Fantasy roleplaying games allow an escape from reality. They allow us to play out stories with magic, elves, and dragons that could never happen in the real world. Yet they retain elements of the real world, often taking aspects of real world history and cultures to inspire the peoples and societies that populate them. These elements allow the game to retain a certain sense of familiarity, and a certain sense of reality amidst the fantasy.
But sometimes, you just want to abandon reality altogether, get rid of the familiar as much as possible, and create something truly different. This can be through travel to other worlds or even other planes. Planar travel has been a mainstay of roleplaying since its earliest days. It’s often something only embarked upon by high-level characters who have acquired the greater powers needed to make the jump from one plane to another, but it doesn’t have to be. The old 2nd Edition Dungeons & Dragons campaign setting, Planescape made PCs natives of other planes and incorporated plane-hopping right from first level.
The Pathfinder Campaign Setting first outlined its planar structure in the old Pathfinder Chronicles: Campaign Setting book (later updated as Pathfinder Campaign Setting: The Inner Sea World Guide). The information in that book was later expanded upon in The Great Beyond. But even that book could only provide the barest details. The planes are more than just other worlds; they are entire other universes with enough space in each one to hold millions of entire campaign settings.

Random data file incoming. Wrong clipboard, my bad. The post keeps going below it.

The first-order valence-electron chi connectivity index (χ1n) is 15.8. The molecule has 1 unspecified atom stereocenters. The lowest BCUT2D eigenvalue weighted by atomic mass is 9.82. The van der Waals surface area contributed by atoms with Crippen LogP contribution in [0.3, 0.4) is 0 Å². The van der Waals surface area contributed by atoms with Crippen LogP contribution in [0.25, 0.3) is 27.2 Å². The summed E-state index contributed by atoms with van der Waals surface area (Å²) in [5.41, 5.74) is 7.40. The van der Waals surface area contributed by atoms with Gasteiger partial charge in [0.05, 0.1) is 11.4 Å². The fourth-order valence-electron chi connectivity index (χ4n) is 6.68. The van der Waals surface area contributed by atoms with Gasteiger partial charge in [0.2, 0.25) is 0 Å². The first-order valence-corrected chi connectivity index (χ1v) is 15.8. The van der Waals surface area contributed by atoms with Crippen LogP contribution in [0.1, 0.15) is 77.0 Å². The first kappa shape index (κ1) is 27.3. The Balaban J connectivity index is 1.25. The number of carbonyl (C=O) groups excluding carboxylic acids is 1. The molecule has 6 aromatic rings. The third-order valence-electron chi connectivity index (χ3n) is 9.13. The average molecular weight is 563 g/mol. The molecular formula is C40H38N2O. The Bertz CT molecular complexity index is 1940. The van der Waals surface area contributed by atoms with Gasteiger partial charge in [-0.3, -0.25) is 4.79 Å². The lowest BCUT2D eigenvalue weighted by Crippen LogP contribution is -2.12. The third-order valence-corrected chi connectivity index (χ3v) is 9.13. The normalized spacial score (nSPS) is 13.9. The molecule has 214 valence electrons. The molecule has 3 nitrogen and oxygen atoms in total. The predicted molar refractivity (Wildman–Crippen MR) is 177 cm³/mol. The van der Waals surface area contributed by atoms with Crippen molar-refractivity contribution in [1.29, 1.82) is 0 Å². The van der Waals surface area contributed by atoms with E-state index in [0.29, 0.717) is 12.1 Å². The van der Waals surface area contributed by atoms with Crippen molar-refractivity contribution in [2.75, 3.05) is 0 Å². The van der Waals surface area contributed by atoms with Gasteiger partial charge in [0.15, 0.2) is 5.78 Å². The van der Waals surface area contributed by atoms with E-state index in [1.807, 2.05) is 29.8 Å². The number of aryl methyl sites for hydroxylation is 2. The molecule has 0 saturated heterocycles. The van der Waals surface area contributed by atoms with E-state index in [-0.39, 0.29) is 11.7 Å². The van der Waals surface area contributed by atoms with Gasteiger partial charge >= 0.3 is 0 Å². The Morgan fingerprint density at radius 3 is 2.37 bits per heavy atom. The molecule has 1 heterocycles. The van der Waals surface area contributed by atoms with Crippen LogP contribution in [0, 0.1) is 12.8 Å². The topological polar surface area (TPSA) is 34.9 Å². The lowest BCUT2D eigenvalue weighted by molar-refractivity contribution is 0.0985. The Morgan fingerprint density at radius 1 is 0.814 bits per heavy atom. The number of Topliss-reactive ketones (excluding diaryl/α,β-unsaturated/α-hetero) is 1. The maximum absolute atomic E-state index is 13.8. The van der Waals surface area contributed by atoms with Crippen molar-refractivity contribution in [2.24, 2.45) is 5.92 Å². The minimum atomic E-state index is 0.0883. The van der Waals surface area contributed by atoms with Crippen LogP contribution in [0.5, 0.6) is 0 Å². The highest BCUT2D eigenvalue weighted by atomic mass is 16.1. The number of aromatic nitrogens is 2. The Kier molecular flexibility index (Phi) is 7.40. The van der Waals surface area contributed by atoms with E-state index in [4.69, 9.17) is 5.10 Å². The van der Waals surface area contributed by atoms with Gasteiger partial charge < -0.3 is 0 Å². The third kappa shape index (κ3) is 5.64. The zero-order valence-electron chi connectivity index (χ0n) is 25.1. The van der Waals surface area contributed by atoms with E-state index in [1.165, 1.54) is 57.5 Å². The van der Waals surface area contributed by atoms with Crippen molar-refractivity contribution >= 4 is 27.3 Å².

Planes of Power is a more recent book that takes a much closer look at just four of the many planes that make up the Great Beyond—specifically the Elemental Planes of Air, Earth, Fire, and Water. Of course, this book can still only scratch the surface of these planes, but it is able to provide enough of a backdrop to whet GMs’ creative juices and allow them to expand beyond what’s presented.